Butler was likewise occupied during the war years, though not with the action he craved. Instead, he was appointed to command a personnel replacement depot in Brest, France, a sort of clearinghouse for incoming and outgoing troops. While it was the kind of administrative job Butler detested, taking over at Camp Pontanezen automatically qualified him to be a brigadier general. At age 37, he already sported two Medals of Honor on his chest and became the youngest general in the USMC. By the time he was finished at Pontanezen, Butler brought hygiene, order and a modicum of comfort to what had previously been a rat-infested hotbed of illness and chaos.
Although Butler entered the war a hero, both men emerged from the conflict with sterling public images. Ironic it is that each would come to view the other with much less reverence.
Hoover Opts for Credentials
Butler’s near-miraculous transformation of Camp Pontanezen persuaded the Corps high command to place him in charge of the Marine Barracks at Quantico, Virginia. Formerly a provisional and makeshift garrison, the USMC chose Quantico as a permanent site for officer training and continuing education. From 1920 to 1924, Butler supervised this base that would serve as much more than a training academy. It was the headquarters of the Expeditionary Force, and also the facility where Caribbean operations were organized. Perhaps most importantly, Quantico was proximate to Washington, D.C. and General Butler wasted no time selling the Marines to the lords of appropriations in Congress. After taking a brief sabbatical to reform the Philadelphia police department, Butler returned to the Corps, commanding an expedition to Shanghai and eventually going back to Quantico, again leading the base from 1929 to 1931 (and earning a promotion to major general).
Herbert Hoover was no wallflower during this time, either. Having proven his competence and humanity during the Wilson administration, the Republican was an obvious cabinet choice for President Warren Harding in 1921. Serving as secretary of Commerce for the ensuing eight years, Hoover capitalized on his own gift for organization to make government more responsive to national problems. Known as “Secretary of Commerce and Undersecretary of Everything Else” in some quarters, Hoover leaned on the technical letter of his department’s statutory authority to involve himself in a broad range of matters…and stepping on more than a few of his colleagues’ toes in so doing. Central to Hoover’s outsize influence was his uncanny ability to buttress his expanded authority with some arcane statute or little-known rule. The Orthodox Friend (his independent theology notwithstanding) needed some sort of warrant, however slim. This practice built Hoover into an indispensible man, catapulting him to the presidency.
It was here—Hoover as Commander in Chief and Butler in the top echelon of Marine brass—that the two men assumed opposing positions, publicly if not passionately. The issue: a vacancy in the office of Commandant of the Marine Corps. Many believed Butler had earned the promotion through heroism and chivalry. Others, including most of Butler’s peers among the general officers of the USMC (and a good number of US Navy flag officers), cited Butler’s poor educational credentials and loud contempt for rules and conventions. The general’s public view that a 1912 election in Nicaragua was illegitimately determined with USMC collusion was typical shooting from the hip that annoyed his colleagues…and superiors. Unlike the Orthodox man in the White House, the Hicksite Quaker spoke only from his internal sense of right and wrong. Upon advice from the secretary of the Navy, President Hoover appointed a well-credentialed and diplomatic general to the top post.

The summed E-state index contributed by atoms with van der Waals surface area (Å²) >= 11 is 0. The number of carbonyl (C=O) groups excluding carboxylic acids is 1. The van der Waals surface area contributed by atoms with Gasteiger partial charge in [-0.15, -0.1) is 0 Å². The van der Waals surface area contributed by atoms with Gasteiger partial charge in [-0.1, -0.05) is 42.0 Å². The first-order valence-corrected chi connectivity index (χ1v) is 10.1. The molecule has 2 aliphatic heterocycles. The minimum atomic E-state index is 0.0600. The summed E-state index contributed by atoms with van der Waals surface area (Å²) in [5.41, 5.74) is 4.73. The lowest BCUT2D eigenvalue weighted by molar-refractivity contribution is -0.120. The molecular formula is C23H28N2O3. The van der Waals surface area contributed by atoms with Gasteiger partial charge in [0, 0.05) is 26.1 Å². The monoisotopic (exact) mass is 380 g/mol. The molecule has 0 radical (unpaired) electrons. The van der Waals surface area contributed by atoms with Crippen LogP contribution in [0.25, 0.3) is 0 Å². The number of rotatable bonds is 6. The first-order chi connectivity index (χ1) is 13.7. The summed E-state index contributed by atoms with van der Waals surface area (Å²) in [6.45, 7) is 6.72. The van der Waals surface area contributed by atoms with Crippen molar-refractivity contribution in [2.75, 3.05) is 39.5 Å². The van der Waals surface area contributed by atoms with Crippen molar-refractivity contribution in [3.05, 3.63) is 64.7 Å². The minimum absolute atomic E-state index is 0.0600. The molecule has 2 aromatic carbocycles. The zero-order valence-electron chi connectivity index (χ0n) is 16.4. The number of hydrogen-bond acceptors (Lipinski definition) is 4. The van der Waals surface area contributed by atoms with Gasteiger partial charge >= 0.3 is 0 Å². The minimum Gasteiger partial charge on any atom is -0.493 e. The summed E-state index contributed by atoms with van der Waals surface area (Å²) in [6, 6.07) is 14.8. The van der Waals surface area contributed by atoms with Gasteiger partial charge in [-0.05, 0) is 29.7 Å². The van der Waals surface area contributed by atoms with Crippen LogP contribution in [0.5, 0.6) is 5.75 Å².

The “Luce Interna” Takes on Il Duce
If Butler’s ardent voicing of opinions lost him the Commandant’s job, the setback taught him no lessons. In the wake of a second stint in China—where he commanded a successful peacekeeping mission, receiving universal praise for his restraint and diplomacy—Butler recovered his natural impetuousness when he openly accused Italian dictator Benito Mussolini of running over and killing a child, either negligently or intentionally. Prior to World War II, Mussolini was a legitimately recognized head of state. Butler’s Hicksite obedience to his Inner Light (pitting his “Luce Interna” against Il Duce, as the Italian fascist was known) set State Department and Navy Department teeth on edge. It also upset the protocol-minded president.
The result: a court martial, ordered by Herbert Hoover himself. Unfortunately for the president, Hoover was as politically tone-deaf as he was bureaucratically savvy. This was the first court martial against a general officer since the Civil War. While the diplomatic and military establishments thought Butler deserved this comeuppance, the rank and file Marines—not to mention the general public—saw only injustice toward one of the country’s bravest heroes. Butler remembered:
An avalanche of newspaper criticism was descending on the administration. There were indications that the administration was eager to quash the court martial and thus stop the newspaper storm which was annoying it…I was banking on the essential fairness of the American people. I wanted the facts to be aired.